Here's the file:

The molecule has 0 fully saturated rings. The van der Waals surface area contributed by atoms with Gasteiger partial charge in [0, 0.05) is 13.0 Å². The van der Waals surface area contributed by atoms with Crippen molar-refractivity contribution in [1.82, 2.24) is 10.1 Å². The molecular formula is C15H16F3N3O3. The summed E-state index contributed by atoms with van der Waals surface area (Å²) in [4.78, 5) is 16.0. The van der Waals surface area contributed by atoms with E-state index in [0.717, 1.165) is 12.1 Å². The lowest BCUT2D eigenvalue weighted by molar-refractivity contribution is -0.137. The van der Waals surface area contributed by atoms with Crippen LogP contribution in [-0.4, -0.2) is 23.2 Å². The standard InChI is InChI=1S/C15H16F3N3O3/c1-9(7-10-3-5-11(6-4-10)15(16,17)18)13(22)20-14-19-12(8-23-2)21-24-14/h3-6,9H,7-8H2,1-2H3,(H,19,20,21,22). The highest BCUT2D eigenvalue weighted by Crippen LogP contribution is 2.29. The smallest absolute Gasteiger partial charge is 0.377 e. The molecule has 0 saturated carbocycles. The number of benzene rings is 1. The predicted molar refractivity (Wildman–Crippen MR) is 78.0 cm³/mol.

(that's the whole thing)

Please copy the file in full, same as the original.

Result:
The molecule has 0 fully saturated rings. The van der Waals surface area contributed by atoms with Gasteiger partial charge in [0, 0.05) is 13.0 Å². The van der Waals surface area contributed by atoms with Crippen molar-refractivity contribution in [1.82, 2.24) is 10.1 Å². The molecular formula is C15H16F3N3O3. The summed E-state index contributed by atoms with van der Waals surface area (Å²) in [4.78, 5) is 16.0. The van der Waals surface area contributed by atoms with E-state index in [0.717, 1.165) is 12.1 Å². The lowest BCUT2D eigenvalue weighted by molar-refractivity contribution is -0.137. The van der Waals surface area contributed by atoms with Crippen LogP contribution in [-0.4, -0.2) is 23.2 Å². The standard InChI is InChI=1S/C15H16F3N3O3/c1-9(7-10-3-5-11(6-4-10)15(16,17)18)13(22)20-14-19-12(8-23-2)21-24-14/h3-6,9H,7-8H2,1-2H3,(H,19,20,21,22). The highest BCUT2D eigenvalue weighted by Crippen LogP contribution is 2.29. The smallest absolute Gasteiger partial charge is 0.377 e. The molecule has 0 saturated carbocycles. The number of benzene rings is 1. The predicted molar refractivity (Wildman–Crippen MR) is 78.0 cm³/mol.